• Enjoy being pushed to the limit

People who don’t fit this profile end up feeling overwhelmed, frustrated, discouraged, disappointed, ashamed, and powerless.

At least, that’s what I thought.

Since I don’t like jumping into conclusions, I decided to conduct a little research. I enrolled on a 40-day challenge.

I wanted to understand what drove people into these programs. And if they don’t work for most folks, why were they coming back? Is it some kind mass delusion or is there something I am missing?

So there I went with an open mind in search for answers. Much to my surprise, I was able to find quite a few positives which I am sharing with you now:

  1. Challenges are a group activity that happens inside a community of likeminded people. This  creates a sense of belonging, of being understood, of not being alone which is fundamental for success. People in these communities are supportive and ready to cheer you up when you need it.
  2. The fact that you enrolled in something creates instant accountability. That’s because we tend to tell people around us about the challenge and they will want to know how you are progressing. In my experience, the more people you tell, the better your adherence will be. There is always someone who won’t let you off the hook if you slide.
  3. There is usually a willingness to play at 100%. You’ve made the commitment and you are going to give your best. (Even if it is temporary. In fact, knowing that the effort has a deadline increases ability to use willpower. “I just need to hang in there for a few more weeks.”)
  4. Strong commitment to a program contributes to consistent behaviours. And behaviours consistently repeated over time can turn into life-long habits.
  5. Momentaneous empowerment. Voluntary participation (it doesn’t count if you were forced into a program) on a challenge can shift your beliefs from “this is too hard” to “I can do this.”
  6. Those challenges are full of role models that post their struggles and how they overcame them. This can inspire a change in attitude when facing a roadblock. “What would so and so do?”
  7. Having structure inspire trust (after all, this program was carefully designed by an expert) which eliminates second-guessing (the root of negative self-talk).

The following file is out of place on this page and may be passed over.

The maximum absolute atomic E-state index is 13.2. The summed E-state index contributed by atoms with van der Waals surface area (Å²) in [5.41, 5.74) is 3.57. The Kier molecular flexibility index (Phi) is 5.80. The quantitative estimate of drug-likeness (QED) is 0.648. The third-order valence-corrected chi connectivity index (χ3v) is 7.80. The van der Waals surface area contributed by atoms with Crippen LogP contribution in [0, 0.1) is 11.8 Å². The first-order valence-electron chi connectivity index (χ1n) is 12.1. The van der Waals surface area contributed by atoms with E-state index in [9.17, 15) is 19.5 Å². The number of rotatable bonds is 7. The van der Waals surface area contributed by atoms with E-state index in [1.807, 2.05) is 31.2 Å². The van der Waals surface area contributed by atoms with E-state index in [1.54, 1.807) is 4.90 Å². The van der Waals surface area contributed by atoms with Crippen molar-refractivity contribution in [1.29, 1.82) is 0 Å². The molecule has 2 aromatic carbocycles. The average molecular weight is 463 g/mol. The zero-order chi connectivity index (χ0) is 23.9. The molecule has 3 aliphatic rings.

The bottom line is that participating on a challenge can be very beneficial if it played right. That’s because these programs can generate loads of positive emotions (empowerment, enthusiasm, positive expectations, optimism and hopefulness) that are necessary to overcome potential roadblocks.

Remember that positive states of mind are more resourceful.

This means being able to use willpower to overcome cravings, looking for solutions rather than excuses, shutting down negative self-talk, prioritising based on your goal, making better choices and so on.

Hold your horses. Before you jump into this bandwagon, be aware that challenges are, as the name say, challenging. If your life is already full of stress, this is probably not the best time to start one.

However, it doesn’t mean that you need to wait for perfect conditions (by the way, there is no such thing as perfect conditions, life is imperfect by default) in order to do something.

What if we could create mini-challenges in our life? I mean, small manageable changes. Would that be helpful?

Bingo! My proposal is engaging in a behaviour-based challenge (rather than a full on all-or-nothing challenge). That means instead of trying to change a million different things at once (which can be overwhelming), we focus on installing one healthy habit at a time (or breaking an undesirable one). For example, a 30-day alcohol-free challenge or a 6-week Zumba challenge.

You will get all the benefits of participating on a challenge, minus the stress and overwhelm of trying to do too many changes at once. In addition, small changes may feel so easy to incorporate in your daily routine that you might be inclined to keep going even when the challenge is over.

Three steps to achieve anything in 2020

Another year is over. There is something about new beginnings that fill our hearts with hope. Hope that this time everything will work out. That things will be different.

But the truth is that it will only be different, if you are willing to do something different this time.

No, this is not another post about setting New Year’s Resolutions. We know very well that they don’t work. It’s also not about setting SMART goals. And while I do like setting goals, I also know that they are easier said than done.

People don’t fail because they can’t set goals. They fail because they can’t follow through.

So that’s where we need to start. And making superficial lifestyle changes is not going to cut it. You might have already discovered that adopting behaviours that you are not ready for,  simply don’t stick.